German Shepherd Puppies

Have you been looking at high-quality German Shepherd puppies, but not sure if they are a good match for your home? If so, you’re in the right place!

German Shepherd puppy laying in the grass

Choosing a puppy is a huge commitment. You’ll want to make sure that you choose the right breed, find a great breeder, and do everything you can to give your new furry friend the best life possible.

At, our goal is to make the entire puppy buying process easy and fun! We help bridge the gap between responsible puppy breeders and potential pet parents. All of our breeders and our puppy buyers go through a strict screening process with the well-being of the puppy at the forefront of our minds. Our breeders must be 100 percent committed to breeding healthy, well-adjusted puppies, and we don’t work with puppy mills or backyard breeders – ever!

Many of the puppy buyers who come here looking for German Shepherd puppies have already owned the breed before. This isn’t surprising since, according to the American Kennel Club (AKC), the breed is the second most popular in the United States.

If you’re already a German Shepherd owner, you’re familiar with the many things there are to love about this breed. If you’re a first-timer, you’re in for a treat! Here’s everything you need to know about living with these gorgeous, loyal, and intelligent dogs.

German Shepherd Quick Facts

German Shepherd puppies are bred to be strong, intelligent, and fiercely loyal. Their unique features and personality make them well-suited as family pets and incredible working dogs.

Physical Features

Male German Shepherds typically weigh between 75 and 95 pounds and stand about 25 inches at the withers. Females also weigh between 75 and 95 pounds and stand approximately 23 inches at the withers. These dogs are well-proportioned and have large ears that naturally stand upright. They have a level, muscular back and a bushy tail that curves downwards.

German Shepherds have a thick double coat that’s usually either black, black and tan, tan, or gray. Almost all colors except white are acceptable for the breed standard. The coat should be harsh and of medium length, although long-coated German Shepherds are also fairly common.

Care Requirements

German Shepherds have average energy levels and are unlikely to snore or drool. They aren’t prone to unprovoked barking and will usually only dig if they don’t get enough exercise.

The breed sheds heavily twice a year and moderately all year round. To help control shedding and keep the coat looking great, it’s recommended that you brush your German Shepherd at least a few times a week. Only bathe your German Shepherd when he needs it, and no more than a couple of times a month. Over-bathing can strip the dog’s skin of necessary oils and create skin problems. Note that when your dog is very active, it will need to be bathed more often. Doing so will help avoid potential skin problems like rashes and hot spots.


German Shepherd puppies are easy to train, extremely active, and driven to do a “job.” They were originally bred to be herding and guarding dogs, and these instincts have carried through their genetic lines. Without some form of daily exercise, they’ll quickly become stressed, high-strung, and/or mischievous.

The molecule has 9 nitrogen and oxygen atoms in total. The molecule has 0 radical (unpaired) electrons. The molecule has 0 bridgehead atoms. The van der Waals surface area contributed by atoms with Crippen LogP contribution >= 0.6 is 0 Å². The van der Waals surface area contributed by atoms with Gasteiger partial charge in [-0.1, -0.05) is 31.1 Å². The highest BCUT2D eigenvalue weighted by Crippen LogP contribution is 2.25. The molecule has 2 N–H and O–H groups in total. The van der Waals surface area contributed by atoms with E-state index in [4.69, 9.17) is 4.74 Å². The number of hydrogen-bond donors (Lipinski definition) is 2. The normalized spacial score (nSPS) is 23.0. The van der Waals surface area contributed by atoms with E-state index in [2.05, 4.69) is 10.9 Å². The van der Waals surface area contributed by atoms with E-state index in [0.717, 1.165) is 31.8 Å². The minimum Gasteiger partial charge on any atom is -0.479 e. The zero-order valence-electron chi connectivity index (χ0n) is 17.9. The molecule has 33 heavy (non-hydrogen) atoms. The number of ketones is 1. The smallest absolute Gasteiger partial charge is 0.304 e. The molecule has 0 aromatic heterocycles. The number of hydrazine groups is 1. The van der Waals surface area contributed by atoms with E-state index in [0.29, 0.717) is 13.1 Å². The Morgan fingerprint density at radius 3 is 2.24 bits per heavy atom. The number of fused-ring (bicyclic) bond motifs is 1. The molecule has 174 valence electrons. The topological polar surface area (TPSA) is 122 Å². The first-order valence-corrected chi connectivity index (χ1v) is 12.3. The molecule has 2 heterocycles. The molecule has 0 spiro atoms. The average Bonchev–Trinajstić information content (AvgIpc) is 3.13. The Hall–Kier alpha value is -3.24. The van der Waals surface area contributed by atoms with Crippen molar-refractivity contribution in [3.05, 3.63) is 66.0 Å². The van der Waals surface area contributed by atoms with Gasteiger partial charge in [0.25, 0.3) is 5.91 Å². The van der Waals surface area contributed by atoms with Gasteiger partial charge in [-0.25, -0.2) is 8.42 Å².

These dogs need both physical exercise, like jogging or playing fetch, and mental stimulation, like active training sessions. Plan to spend at least 40 minutes per day keeping your German Shepherd busy. For most German Shepherds, one to two hours per day is preferable. It’s important, however, to avoid over-exercising German Shepherd puppies while they’re still growing as this can damage developing bones and joints.

These dogs can also be prone to aggressive behavior and/or over-guarding if they’re not properly socialized. Starting both socialization and obedience training at a young age is highly recommended. German Shepherds are generally good with both children and other pets as long as they’re raised with them from an early age. However, since they are guard dogs by nature, they tend to be leery of strangers.

Living with a German Shepherd

Poorly bred German Shepherds tend to be nervous and high-strung by nature. Since they’re also large and powerful dogs, this can be a dangerous combination. Those looking to purchase a German Shepherd puppy are well-advised to ensure that they only buy one from a reputable breeder who understands the ideal German Shephard temperament.

To properly socialize your puppy, make sure he spends plenty of time indoors with the family and carefully introduce him to a variety of strangers and other animals under close supervision. Never confine your dog to the backyard or a kennel, either by himself or with other dogs. German Shepherds are happiest when they’re inside with their people, but also need access to a fenced-in yard where they can burn off some of their natural energy. Remember that full-grown German Shepherds can easily jump four to six feet in the air, so ensure that your fence is high enough to keep your dog confined.

If you’re away from home for long periods, then German Shepherd puppies might not be a good fit for you. Left on their own for too long, they can become bored and anxious and begin displaying less-than-desirable behaviors like barking, digging, and chewing the furniture.